You can be pro-gun, or one of Ralph Northam’s Pro-Gun Grabbers but no matter which side of the Gun debate you’re on, we can all agree on one thing, the importance of gun safety.
During his prep work for his latest flick, “Bad Boys 3,” Hollywood actor Will Smith, was caught on camera showing that he takes his basic gun safety rules very seriously.
Four Gun Safety Rules To Live By:
- Always treat every firearm as if it were loaded.
- Never point a gun at anything or anyone that you don’t intend to shoot.
- Always keep your finger off the trigger until you’re ready to fire the weapon.
- Be aware of your surroundings and especially what’s behind your intended target.
Bad Boy…Bad Boy
A short video that has been circulating around social media shows Smith and co-star Martin Lawrence, along with other actors and extras, standing by a table and surveying an array of prop guns.
An unidentified man causally reaches across the table and picks up a semi-automatic handgun and, as he draws it near Smith, sweeps him with the muzzle of the weapon, provoking a sharp side-eye glare from the movie star.
Almost reflexively, Smith smacks the muzzle of the handgun with his hand assuring the muzzle points down toward the table instead of directly at himself, and those around him.
The actor then eases the slide back forward over the clear chamber and replaces the empty magazine before handing it back butt-first to the other man, who sheepishly responds, “thank you, Will.”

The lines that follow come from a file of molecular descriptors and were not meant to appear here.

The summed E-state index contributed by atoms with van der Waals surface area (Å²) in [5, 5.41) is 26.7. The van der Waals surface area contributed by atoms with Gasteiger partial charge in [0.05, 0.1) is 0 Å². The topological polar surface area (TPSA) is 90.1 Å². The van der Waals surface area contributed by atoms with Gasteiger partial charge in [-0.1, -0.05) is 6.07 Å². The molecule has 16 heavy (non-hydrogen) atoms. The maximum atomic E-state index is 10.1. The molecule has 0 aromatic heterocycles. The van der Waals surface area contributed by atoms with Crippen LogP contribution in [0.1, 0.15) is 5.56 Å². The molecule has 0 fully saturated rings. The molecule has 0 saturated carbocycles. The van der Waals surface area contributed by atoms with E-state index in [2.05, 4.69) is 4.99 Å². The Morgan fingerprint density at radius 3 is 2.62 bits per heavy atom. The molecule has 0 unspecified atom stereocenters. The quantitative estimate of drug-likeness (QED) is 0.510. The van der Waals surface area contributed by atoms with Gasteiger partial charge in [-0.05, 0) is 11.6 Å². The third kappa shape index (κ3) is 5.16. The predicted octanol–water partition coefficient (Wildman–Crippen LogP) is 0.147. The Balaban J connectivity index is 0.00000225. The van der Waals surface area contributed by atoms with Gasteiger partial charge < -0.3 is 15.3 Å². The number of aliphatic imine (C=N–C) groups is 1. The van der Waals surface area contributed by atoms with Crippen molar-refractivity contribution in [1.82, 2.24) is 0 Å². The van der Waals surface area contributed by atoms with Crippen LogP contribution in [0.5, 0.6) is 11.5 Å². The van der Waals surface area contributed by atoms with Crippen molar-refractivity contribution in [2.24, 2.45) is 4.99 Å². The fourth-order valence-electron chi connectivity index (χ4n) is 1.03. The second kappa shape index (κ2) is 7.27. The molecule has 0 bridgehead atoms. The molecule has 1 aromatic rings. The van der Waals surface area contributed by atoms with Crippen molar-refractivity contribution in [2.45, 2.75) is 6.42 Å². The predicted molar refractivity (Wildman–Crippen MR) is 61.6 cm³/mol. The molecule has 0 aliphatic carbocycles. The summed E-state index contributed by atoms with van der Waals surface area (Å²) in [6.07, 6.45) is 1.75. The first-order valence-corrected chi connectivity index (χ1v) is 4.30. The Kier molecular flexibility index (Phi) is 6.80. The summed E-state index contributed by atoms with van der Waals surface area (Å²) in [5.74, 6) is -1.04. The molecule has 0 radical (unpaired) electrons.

Smith then leans toward the camera and says with a smile, “Terrible gun safety.”
Smith and the other Bad Boy 3 actors can smile and laugh about what happened, and some might even suggest that Smith’s actions were over the top.
After-all they were dealing with prop guns that were almost assuredly not loaded and posed little to no danger.
I said “Almost” because even a prop gun can kill you.
One of the most infamous prop gun tragedies was the death of actor Brandon Lee, 28, in 1993.
Lee, the son of actor and legendary martial artist Bruce Lee, had a starring role in goth cult classic The Crow.
Toward the end of production, Lee was performing his death scene for the film when he was struck by a bullet that had been lodged in the prop gun that was only supposed to be a blank.
The bullet pierced through his abdomen and ended up near his spine.
Lee was taken to the hospital where surgeons tried to stop the bleeding and repair the damage, but they were unsuccessful. He died on March 31, 1993, from his injuries.
After a meteoric rise in the world of showbiz, Jon-Erik Hexum’s life was cut short on October 18, 1984 when he put a 44. magnum, which was loaded with blanks, to his head and pulled the trigger.
The 26-year-old actor had been filming a scene on his own television show, CBS spy adventure Cover Up, where he played an undercover CIA agent posing as a male model.
In what has been described as a tragic accident, the actor playfully spun the barrel, which had one bullet inside, and placed the gun to the temple of his head and pulled the trigger.
The gun discharged a wad of paper which shattered his skull, forcing a bone fragment the size of a small coin into the centre of his brain.
After losing several pints of blood on the way to the hospital, the actor underwent five hours of surgery and was placed on life-support machines.
Six days later, Hexum was declared brain dead and his organs were harvested with permission of his devastated family.